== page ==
NODULAR ANALORDS

A mythical aweness natural exists about Node.  Trying to get 4 well known producers in the same room to record, let alone play live is a task in itself.  The mythical nature is also reinforced by the little media coverage of shifting (what is reported to be) the largest collection of Analogue Synths and Modular racks into one room in the history of Electronic Music (supposedly).

Put what is already known and written aside….just walking into the Royal College Of Music and seeing what is on stage is enough to make the balding, beardy predominantly male audience orgasm from the sight of such hardcore synth porn.  (I could be wrong, what few ladies attending I saw, did have hair, but not facial…I cannot and will not comment on their pleasure principles)

 Photo: Courtesy/Copyright Paul Boddy

Photo: Courtesy/Copyright Paul Boddy

As we all know, dreaming of so many wires doesn’t necessarily produce anything of cv and gated note.  Tonights performance produced synthscapes from Node’s albums.  But it was clear that this wasn’t heavily pre-programmed to copy cat perfection, with a heavy amount of live improvisation

 Photo: Courtesy/Copyright Neil Fellowes Photography

Photo: Courtesy/Copyright Neil Fellowes Photography

Ed Buller produced some achingly beautiful ethereal melodies when not sat twiddling infront of his modular system.  Dr Dave Bessell supplied minimal guitar in the style you’d expect for this sort of genre, he seemed to be the only noticeable member which had some sort of computer hardware involved in his set up (from what I could make out it was just to create some bass waveform).  Mel Wesson seemed to be unfortunately positioned infront of his precariously supported modular, placed on a very cheap shop display rack, which if it had collapsed would have been fatal and much more tragic than any other major artists falls this week.  Mel was heavily improvising monophonic synthesis throughout and proving that the lack of presets and  pre-programming is an unenvious art form.  Laughably there were no flashing sequencer LED’s on Floods modular setup, but he made up for it by turning his rack into a makeshift christmas tree.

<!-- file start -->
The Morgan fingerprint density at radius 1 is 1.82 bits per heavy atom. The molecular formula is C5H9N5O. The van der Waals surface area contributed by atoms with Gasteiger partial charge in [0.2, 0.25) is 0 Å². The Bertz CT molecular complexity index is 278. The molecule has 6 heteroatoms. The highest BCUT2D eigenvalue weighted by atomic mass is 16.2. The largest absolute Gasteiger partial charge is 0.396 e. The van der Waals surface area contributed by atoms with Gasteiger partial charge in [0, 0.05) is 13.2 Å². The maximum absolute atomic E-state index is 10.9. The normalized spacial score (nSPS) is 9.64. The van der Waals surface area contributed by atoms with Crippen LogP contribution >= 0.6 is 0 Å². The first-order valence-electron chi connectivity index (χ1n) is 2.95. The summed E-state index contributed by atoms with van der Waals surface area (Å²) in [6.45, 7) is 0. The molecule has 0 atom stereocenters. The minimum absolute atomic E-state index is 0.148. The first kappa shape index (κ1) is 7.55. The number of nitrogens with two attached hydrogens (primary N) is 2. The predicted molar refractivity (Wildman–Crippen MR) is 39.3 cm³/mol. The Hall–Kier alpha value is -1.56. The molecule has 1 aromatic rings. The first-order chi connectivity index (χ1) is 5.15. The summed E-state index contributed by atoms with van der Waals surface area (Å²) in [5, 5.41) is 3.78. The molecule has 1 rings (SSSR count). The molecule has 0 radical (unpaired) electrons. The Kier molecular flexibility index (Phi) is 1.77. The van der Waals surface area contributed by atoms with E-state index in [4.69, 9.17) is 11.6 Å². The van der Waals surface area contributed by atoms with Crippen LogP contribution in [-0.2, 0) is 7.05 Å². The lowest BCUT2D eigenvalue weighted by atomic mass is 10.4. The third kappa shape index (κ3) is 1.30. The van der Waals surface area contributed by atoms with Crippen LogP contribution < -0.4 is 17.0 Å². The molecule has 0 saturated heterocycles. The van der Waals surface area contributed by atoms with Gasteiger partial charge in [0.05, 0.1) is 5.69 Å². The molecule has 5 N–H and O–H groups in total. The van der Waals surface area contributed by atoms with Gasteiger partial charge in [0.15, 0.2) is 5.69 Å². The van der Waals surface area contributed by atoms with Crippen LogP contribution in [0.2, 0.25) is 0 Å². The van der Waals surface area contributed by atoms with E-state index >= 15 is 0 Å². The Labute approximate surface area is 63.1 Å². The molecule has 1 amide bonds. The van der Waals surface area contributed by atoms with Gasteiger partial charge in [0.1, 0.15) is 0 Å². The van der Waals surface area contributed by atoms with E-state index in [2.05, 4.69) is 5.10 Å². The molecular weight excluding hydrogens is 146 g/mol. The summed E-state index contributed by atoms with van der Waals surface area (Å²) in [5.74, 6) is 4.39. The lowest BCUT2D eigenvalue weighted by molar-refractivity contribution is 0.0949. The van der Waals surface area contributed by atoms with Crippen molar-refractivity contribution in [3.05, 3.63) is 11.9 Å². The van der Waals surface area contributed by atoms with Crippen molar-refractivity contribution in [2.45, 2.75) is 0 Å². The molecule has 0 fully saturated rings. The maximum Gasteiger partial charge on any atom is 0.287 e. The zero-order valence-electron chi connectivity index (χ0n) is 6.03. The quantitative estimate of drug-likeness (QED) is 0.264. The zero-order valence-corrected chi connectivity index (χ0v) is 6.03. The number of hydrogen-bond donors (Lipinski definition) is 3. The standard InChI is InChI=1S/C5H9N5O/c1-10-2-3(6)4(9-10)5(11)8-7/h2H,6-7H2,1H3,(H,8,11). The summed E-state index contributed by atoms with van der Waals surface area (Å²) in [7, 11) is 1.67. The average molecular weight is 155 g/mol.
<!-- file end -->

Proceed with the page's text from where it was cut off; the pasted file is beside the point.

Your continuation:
Photo:  Courtesy/Copyright Neil Fellowes Photography

Photo:  Courtesy/Copyright Neil Fellowes Photography

Kosmische synthesis rumbling in your ribcage with a huge nod to all those analords of the 60’s and 70’s, the only way this could be better was to turn it up a bit…we got there in the end which made us all want a bit more, along with a comfortable sofa or even better…a bean bag.

You don’t get this sort of stuff live very often these days, the reasons for this are obvious.  Less is more in my opinion, I d rather this than laptop synthesis. 

 Photo: Courtesy/Copyright Neil Fellowes Photography

Photo: Courtesy/Copyright Neil Fellowes Photography

Tonight leaves me asking two questions which shouldn’t be taken negatively - just to stimulate interesting conversation;

They couldn’t have used everything stage tonight…..so was a lot of it for visual impact?

 Photo: Courtesy/Copyright Neil Fellowes Photography

Photo: Courtesy/Copyright Neil Fellowes Photography

When you get this amount of Modular Analogue Synthesisers in one room, why is it the only genre that seems to get produced is what can only be described as Progressive Synthetic Kosmische?

Not that I would want it any other way……

(thanks to Neil Fellowes and Paul Boddy for permission to use their fantastic photography)